Both at work and at home I use Emacs by keeping a copy running all the time, and use emacsclient to open files inside it (including on remote machines thanks to a bit of ssh and heavy use of tramp – I might write this up at some point). This works really well, but does mean I tend to build up a lot of buffers over time.

Having lots of buffers open isn’t generally an issue, and if I’m working on lots of different files in a project during the course of a hacking session it’s actually a good thing. But, quite often, I want to tidy up the buffer list, clearing it back to near-zero buffers open. Many years ago, when I had a “proper” tower system running 24/7, with Emacs open all the time, I’d use clean-buffer-list as part of midnight. Along the way that fell out of favour with me, likely because I drifted into using machines that had Emacs open all the time but where the machine wasn’t awake all the time.

Eventually I decided to have some fun rolling my own solution, and nuke-buffers was born.

Rather than try and do things in an automated way, this was designed to be bound to a key (or two) and then be run when I wanted, being as harsh as possible about cleaning up the buffer list. Since first writing it it’s worked well for me.

These days I tend to let the buffer list build up as I work on a new feature, or chase down a bug, etc. Then, once I’ve made the final commit for that period of focus, I’ll hit the nuke-buffer key combo as the final act of confirming that I’ve done the job. So not only does this help tidy my Emacs session a bit, it also feels like a physical form of punctuation – back in less sensible days, when I had some terrible habits, it would have been when I’d reach for the celebratory cigarette; buffer-tidying feels far more wholesome. ;)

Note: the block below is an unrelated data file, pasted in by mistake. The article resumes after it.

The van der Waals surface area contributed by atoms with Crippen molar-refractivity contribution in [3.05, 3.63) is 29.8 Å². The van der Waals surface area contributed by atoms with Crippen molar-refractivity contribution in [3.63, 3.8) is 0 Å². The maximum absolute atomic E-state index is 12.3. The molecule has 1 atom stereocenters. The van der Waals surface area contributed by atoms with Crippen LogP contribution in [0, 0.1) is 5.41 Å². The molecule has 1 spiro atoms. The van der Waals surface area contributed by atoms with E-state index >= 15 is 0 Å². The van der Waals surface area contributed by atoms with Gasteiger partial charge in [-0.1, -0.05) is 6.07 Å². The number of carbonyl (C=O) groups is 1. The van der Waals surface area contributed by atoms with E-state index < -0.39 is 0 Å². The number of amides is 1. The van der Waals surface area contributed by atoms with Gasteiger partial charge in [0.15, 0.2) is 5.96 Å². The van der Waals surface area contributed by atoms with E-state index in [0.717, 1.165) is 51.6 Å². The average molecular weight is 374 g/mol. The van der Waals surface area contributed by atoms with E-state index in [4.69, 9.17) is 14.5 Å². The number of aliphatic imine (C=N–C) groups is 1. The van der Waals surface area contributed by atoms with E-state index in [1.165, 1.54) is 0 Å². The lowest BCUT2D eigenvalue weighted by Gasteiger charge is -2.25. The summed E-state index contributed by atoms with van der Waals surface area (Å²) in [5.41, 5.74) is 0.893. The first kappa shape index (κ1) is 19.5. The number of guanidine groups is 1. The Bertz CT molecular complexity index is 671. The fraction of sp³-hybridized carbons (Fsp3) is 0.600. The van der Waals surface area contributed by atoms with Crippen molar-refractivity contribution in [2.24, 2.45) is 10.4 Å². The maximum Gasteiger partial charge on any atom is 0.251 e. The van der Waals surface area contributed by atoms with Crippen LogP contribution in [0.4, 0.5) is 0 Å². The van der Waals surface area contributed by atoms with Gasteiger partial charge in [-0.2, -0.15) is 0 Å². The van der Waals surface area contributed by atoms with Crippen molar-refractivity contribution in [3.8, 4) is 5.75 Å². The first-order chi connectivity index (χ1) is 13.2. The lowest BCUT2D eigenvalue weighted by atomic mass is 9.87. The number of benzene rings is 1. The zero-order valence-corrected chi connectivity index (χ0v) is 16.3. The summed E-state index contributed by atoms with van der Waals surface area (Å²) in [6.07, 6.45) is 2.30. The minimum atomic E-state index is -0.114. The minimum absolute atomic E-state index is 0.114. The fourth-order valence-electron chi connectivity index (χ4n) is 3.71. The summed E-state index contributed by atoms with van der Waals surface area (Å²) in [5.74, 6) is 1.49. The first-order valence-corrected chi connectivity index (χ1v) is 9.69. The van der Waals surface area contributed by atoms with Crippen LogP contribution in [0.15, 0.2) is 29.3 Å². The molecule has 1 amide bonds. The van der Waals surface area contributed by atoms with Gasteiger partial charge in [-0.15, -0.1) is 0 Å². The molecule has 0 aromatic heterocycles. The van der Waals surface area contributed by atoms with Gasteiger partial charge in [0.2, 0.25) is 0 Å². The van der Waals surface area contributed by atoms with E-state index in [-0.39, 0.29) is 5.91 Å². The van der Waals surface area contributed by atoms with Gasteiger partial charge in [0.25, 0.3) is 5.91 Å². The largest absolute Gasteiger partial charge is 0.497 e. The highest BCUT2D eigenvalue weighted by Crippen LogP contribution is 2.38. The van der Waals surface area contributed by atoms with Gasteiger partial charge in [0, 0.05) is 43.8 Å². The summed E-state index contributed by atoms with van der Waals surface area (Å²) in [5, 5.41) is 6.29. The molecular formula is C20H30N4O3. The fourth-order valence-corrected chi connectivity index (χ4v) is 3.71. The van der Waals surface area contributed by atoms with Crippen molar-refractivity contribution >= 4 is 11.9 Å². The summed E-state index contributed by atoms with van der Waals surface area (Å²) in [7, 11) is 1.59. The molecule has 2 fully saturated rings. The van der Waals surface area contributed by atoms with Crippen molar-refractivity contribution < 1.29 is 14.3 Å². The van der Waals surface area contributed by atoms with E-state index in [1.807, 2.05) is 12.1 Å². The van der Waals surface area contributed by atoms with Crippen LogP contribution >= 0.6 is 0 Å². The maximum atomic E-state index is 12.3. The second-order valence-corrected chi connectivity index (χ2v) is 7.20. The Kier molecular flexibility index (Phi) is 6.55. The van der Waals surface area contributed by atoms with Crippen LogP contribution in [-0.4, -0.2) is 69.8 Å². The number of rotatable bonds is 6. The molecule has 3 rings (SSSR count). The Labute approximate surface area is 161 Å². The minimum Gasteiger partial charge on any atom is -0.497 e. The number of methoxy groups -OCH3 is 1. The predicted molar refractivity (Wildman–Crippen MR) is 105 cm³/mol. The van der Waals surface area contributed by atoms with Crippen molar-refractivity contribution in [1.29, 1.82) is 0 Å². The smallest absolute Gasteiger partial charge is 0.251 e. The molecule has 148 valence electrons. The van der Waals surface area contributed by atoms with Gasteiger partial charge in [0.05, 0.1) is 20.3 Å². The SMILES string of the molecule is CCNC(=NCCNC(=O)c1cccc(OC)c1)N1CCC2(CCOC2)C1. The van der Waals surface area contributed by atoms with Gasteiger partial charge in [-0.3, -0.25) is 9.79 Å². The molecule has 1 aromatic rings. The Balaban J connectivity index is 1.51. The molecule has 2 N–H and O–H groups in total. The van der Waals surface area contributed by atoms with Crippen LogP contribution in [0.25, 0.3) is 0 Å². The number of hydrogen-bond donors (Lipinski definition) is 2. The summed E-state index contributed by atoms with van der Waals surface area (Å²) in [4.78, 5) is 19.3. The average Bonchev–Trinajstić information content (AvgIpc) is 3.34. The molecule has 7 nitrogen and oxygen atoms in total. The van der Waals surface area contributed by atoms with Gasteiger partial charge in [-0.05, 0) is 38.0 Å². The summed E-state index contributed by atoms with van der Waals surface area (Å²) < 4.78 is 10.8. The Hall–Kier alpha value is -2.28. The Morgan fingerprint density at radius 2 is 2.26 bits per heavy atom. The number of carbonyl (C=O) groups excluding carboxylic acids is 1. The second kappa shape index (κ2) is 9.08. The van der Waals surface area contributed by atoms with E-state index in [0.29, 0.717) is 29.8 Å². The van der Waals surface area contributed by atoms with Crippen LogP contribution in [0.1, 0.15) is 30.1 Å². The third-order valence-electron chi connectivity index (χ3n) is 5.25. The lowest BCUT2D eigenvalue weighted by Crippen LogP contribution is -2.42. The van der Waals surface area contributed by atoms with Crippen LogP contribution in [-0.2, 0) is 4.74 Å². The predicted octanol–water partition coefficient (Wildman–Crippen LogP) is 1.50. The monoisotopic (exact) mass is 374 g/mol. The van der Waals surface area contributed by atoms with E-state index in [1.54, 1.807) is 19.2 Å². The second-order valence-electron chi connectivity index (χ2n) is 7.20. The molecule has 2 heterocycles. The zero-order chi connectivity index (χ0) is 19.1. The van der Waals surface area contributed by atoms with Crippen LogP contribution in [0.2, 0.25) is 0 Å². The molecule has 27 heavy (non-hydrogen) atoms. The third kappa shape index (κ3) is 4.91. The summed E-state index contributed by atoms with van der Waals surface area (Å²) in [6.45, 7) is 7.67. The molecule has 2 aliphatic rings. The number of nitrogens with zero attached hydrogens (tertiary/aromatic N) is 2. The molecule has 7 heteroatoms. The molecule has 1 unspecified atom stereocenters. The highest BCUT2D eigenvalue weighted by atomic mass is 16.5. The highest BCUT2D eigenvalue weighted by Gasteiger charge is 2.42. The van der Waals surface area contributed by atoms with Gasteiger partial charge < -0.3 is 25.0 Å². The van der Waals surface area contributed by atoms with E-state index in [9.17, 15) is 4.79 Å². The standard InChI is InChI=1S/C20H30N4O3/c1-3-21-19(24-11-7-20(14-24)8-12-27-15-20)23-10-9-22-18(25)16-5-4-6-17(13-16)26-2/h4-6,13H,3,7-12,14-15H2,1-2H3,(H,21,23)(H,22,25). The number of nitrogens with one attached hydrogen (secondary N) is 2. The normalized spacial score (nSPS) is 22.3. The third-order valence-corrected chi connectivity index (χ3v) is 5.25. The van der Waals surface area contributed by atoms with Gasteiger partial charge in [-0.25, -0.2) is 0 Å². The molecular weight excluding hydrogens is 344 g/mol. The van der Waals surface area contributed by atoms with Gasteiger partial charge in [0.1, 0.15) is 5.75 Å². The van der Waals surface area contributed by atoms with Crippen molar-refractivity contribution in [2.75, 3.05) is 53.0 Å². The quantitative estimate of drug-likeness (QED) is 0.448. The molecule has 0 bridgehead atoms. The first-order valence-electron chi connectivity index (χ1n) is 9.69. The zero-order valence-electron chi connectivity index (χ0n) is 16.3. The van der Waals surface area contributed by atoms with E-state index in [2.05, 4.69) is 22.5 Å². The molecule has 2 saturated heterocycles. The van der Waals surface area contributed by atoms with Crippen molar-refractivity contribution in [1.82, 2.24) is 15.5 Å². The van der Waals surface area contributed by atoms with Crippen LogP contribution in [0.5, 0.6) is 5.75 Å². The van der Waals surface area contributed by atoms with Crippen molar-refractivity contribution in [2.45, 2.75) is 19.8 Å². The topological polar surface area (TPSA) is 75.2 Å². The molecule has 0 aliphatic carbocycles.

The way the code works is, of course, mostly directed at how I work – it’s highly likely it wouldn’t make sense for many other people. The main aim is to kill as many buffers as possible, but without disturbing anything else. The list of buffers it gathers for nuking avoids buffers that are visiting files but have unsaved content, avoids the minibuffer (obviously), avoids any “special” buffer (one that starts with a space then an asterisk), avoids the current buffer and also avoids any buffer in a list of names to avoid.

I’ve being using this on a daily basis for around 2.5 years now and it’s done the job without ever losing me any work.